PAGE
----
A protester in the western Paris suburb of Neuilly-sur-Seine, calls for the vaccination of children and teenagers to be paused until more clinical trials can be done. Photo by STEPHANE DE SAKUTIN / AFP

Paris alone saw three organised demos on Saturday – one described as a ‘yellow vests’ demonstration, one organised by right wing politician Florian Philippot and one billed simply as being an anti-health pass demo.

Media interviews with demonstrators have also revealed a range of views – from people who are pro-vaccine but worry about the civil liberties aspect of the health passport to committed anti-vaxxers.

A protester in Lyon holds up a sign saying ‘No to world medical trials, no to highly toxic ‘graphene’ no the the health dictatorship’. Photo by JEAN-PHILIPPE KSIAZEK / AFP

3 Anti-Semitism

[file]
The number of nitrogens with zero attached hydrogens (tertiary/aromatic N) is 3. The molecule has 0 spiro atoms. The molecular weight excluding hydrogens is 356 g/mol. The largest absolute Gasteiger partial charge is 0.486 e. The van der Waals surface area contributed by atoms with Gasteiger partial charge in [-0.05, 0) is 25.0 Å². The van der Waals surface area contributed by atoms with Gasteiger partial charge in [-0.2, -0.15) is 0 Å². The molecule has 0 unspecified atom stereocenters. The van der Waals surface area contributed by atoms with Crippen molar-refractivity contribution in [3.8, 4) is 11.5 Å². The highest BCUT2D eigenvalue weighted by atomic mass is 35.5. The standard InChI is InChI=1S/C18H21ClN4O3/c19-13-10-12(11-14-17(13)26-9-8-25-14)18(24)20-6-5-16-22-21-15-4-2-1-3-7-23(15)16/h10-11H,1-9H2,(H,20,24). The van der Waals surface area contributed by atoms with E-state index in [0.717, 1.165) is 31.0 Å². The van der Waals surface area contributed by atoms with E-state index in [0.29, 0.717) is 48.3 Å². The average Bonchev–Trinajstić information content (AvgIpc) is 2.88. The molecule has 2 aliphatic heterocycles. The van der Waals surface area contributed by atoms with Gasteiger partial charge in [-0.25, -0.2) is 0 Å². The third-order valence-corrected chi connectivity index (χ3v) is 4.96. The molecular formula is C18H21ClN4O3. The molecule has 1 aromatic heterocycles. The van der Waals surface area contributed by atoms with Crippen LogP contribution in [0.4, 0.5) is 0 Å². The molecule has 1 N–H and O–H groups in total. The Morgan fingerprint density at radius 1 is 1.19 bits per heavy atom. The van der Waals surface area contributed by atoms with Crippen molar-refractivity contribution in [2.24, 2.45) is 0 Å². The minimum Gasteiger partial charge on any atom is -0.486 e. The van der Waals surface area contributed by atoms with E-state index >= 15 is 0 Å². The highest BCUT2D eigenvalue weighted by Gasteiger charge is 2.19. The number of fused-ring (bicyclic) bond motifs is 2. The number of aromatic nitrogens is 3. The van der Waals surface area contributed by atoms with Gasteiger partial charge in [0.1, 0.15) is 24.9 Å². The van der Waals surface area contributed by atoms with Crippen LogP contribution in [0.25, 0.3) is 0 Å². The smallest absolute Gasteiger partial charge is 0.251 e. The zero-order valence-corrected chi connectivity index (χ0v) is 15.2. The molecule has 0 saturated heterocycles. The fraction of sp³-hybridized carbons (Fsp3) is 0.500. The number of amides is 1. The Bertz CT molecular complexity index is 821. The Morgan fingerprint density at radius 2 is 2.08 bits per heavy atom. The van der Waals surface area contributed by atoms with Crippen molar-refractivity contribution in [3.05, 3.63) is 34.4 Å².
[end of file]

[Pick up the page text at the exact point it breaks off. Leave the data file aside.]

A persistent thread among a small minority of the protesters has been anti-Semitism. Paris prosecutors have opened an enquiry into “public incitement to hatred or violence against a person or a group of people because of their origin or their membership or non-membership of a particular ethnic group, nation, race or religion” relating to signs seen on Saturday’s protest, while a teacher will go on trial over a sign that she carried at a demo in Metz.

Many signs or chants say Qui (who) referring to a far-right, anti-Semitic conspiracy theory.

Another frequently-seen sign on demonstrations, which has drawn condemnation from groups including the Auschwitz Foundation, is people wearing yellow stars saying ‘unvaccinated’ – intended to liken themselves to Jews forced to wear yellow stars during the Nazi occupation of France.

4 Support

As well as people who actually turn up to demonstrations, successful protest movements also need the support of a broad range of public opinion. According to an Ifop poll conducted on August 11th and 12th for the Journal du Dimanche newspaper, 50 percent of French people are now ‘hostile’ to the protests, an increase of three percent on a previous similar poll.